Many moons ago or so (I have difficulty keeping track of time), we were discussing the NY Times depressing article about the picture book market. I had a hard time believing that parents would really eschew those extraordinary works, but if there is a movement as such, I doubt that it will last.

The other day, my son Isaac and I went into our local chain bookstore, which shall be unnamed, but starts with a B (I know; they both do). I like to go there because we can sit anonymously in large comfy chairs and read for hours. I buy my books, however, at independent bookstores (I buy coffee and hot chocolate at the chain, so they can’t complain). Bookstores, especially large ones, have an area where picture books “face out.” The decision to face out a picture book (have it shelved so that the full cover shows) is obviously vital to the marketing of that book. As we entered the children’s section of the B store, there it was, a whole wall of picture books, facing out, every single one of them Disney; the ones a team writes after the movies come out (as opposed to their publishing arm, Hyperion, which publishes many fine books). Needless to say, I didn’t even stay for our requisite hot drinks. Shaking my head and sputtering, we were out of there.


My son is big reader and book buyer, but even when he was little, he knew the rule: I will not buy him a book adapted from a TV show or movie. When I worked at the Scholastic Book fair at his school, I pulled all of those books off the shelves (The other parents definitely thought I was neurotic). When my son sees those books, he makes a face like he’s smelled sour milk, so he is well conditioned.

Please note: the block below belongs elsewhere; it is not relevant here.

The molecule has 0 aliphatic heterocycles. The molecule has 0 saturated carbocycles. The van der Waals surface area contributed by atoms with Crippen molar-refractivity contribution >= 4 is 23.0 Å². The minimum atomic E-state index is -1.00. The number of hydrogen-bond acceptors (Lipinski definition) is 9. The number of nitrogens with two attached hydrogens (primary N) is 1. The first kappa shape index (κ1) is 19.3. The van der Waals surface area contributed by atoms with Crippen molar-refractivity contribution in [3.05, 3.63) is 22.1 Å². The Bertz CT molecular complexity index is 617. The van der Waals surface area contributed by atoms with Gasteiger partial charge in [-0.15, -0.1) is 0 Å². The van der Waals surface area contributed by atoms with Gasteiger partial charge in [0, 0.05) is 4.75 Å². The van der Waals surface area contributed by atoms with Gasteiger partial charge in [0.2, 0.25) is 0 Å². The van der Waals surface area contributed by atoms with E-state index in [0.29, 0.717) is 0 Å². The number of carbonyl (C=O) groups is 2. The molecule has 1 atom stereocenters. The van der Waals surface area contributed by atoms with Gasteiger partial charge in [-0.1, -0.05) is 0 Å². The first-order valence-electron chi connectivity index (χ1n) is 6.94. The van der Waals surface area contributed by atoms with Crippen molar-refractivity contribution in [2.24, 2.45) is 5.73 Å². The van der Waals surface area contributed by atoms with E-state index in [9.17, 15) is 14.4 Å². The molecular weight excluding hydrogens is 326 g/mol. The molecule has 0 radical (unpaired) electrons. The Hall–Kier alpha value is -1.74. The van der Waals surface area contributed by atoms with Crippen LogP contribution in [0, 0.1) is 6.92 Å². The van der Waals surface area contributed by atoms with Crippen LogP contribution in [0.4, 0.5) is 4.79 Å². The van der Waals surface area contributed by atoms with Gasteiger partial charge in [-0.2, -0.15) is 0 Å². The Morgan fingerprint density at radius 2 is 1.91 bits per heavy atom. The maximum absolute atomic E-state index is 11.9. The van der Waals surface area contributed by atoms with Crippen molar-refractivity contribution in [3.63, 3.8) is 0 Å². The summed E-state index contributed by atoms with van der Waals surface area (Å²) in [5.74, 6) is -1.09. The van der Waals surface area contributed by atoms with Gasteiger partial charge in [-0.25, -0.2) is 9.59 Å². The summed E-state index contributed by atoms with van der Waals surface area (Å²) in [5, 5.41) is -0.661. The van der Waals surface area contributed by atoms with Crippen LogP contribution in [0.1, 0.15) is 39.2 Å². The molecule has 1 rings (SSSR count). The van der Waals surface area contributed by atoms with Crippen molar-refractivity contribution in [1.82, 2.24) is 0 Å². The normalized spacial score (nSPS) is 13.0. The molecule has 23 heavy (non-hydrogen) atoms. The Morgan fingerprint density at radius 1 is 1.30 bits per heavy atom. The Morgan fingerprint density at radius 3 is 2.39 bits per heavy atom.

So, after leaving the B store, we went straight to our independent bookstore, Island Books, in Newport, Rhode Island. I wrote about it earlier when I mentioned Shakespeare and Company in Paris. I said I would go in and ask the owner Judy to put a mattress on the floor for me like they have in the Paris bookstore. I figured a piano was too much to ask. Well, when we got there, there was indeed a bed on the floor. It was for a beagle, but still, I was impressed that the bohemian lifestyle was alive and well in Rhode Island. We did sit and read, maybe not long enough to be entitled to move in, but long enough. We had to get drinks at the cafe across the way, but that was fine, because I always worry about spilling on the books.


I’ve suggested Shrek, by William Steig, for those attending our illustrious residency at Hamline. It’s a wonderfully funny book with Steig’s usual playfulness with language, and theme of love and devotion. I am using it for the dialogue workshop because it epitomizes idiosyncratic characters and dialogue. Many people now associate Shrek with the movie. It was after Steig’s death, that the book of the movie appeared, displacing Steig’s real book on many shelves. I don’t know for sure, but I can’t imagine that it would have been Steig’s wish?

All of us have heard or said that writing a picture book is the hardest thing to do. From my experience, that is the case. I have written several, but never had the chutzpah to try to sell the little banal atrocities to anyone. I still think that the best of them are works of art comparable to any other masterpiece.

Many said during the eighties and early nighties that the children’s market was stagnant. Guess what? They were wrong. When I tried to sell my first YA novel in the diary form I was told by agents that nobody reads diaries. The agents were wrong. Don’t let doomful naysayers (even The New York Times, which has a place of reverence, not to mention makes a big pile, in our house). You be the one, as J.K. Rowling did, to turn the proverbial tides.